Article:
Photo Credit: Moshe Shai / Flash 90
Gilboa Prison, near Jezreel Valley (with Mt. Gilboa in the background),

Six security prisoners, all of them residents of Jenin, escaped from Gilboa (Shatta) Prison Sunday night, the Israel Prison Service reported. Among the prisoners was Zakaria Zabeidi, the former commander of the al-Aqsa Martyrs Brigades in Jenin.


An IPS official on Monday morning said the escape was “a failure of a magnitude we hadn’t known at the IPS,” describing it as “the Yom Kippur of the organization. Under the noses of the prison commanders and the military intelligence, six prisoners have managed for such a long time to coordinate with outsiders an escape from prison and dig a tunnel.”

It appears that Zabeidi and five prisoners of the Islamic Jihad have managed in recent months to dig a tunnel that led outside the prison walls. According to a senior IPS official who spoke to Haaretz, Israeli farmers noticed the six men and reported them to the police, and only then did the prison learn of their disappearance. Large police, IDF, and Shin Bet forces are conducting extensive searches in the area.

Zabeidi is responsible for the murder and injury of many Israelis during the second intifada. According to Haaretz, there was intelligence on the prisoners’ plan to escape, and three of the prisoners were classified as high escape risks. Needless to say, the classification was on the money.

The head of the Gilboa Regional Council, Oved Nur, told Reshet Bet radio Monday morning, “Large forces are scanning the area, trying to track them down. We are instructed to increase vigilance and put emergency teams at the entrances to localities for identification. We should also sound a calming note, as there are a lot of forces on the ground, things are being handled.”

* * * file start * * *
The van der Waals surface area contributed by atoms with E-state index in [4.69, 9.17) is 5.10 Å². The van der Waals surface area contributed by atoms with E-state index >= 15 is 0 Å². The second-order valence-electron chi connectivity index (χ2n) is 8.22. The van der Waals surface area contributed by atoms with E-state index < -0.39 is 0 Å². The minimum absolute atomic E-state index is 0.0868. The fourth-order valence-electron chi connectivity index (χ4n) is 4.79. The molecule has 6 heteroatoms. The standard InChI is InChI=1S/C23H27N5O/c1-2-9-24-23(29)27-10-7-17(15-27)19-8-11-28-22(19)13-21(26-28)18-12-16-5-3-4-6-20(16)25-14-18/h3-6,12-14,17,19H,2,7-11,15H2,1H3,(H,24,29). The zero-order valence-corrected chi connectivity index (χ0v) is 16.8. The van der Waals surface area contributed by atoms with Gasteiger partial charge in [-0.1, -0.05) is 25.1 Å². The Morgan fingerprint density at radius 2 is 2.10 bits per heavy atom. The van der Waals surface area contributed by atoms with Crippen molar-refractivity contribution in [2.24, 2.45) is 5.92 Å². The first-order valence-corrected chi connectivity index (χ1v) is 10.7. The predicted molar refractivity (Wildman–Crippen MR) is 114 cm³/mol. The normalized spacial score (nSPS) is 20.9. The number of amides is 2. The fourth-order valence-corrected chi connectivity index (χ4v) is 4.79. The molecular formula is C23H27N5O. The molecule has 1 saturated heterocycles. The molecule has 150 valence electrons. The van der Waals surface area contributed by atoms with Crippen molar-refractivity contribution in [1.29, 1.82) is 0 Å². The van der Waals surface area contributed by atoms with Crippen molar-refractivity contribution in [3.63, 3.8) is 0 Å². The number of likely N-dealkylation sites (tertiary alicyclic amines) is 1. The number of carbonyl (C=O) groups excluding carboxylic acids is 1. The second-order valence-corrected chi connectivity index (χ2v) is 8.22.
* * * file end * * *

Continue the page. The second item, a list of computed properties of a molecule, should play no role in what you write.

An initial inspection showed that the six fugitives were in the same cell together and that the length of the tunnel they dug reaches dozens of meters. The tunnel’s shaft was discovered a few meters outside the prison walls, hidden in a brush the inmates placed over it.

The defense establishment fears two outcomes: that the prisoners would carry out terrorist attacks; and that they would escape to Jordan. There’s also the possibility that they would embed themselves in one of the refugee camps and that the effort to capture them would result in a major clash with the local population.

All of Israel’s security prisons are on lockdown as of Monday morning, and prisoners are not allowed to leave their sections.


It is believed that two of the prisoners escaped to Jordan, and the rest to Jenin.

During their escape, they were spotted by someone passing by who saw someone suspicious looking and called the police. In addition, local farmers also reported them, thinking they were thieves.

Part of their escape tunnel utilized part of the existing infrastructure of the prison.


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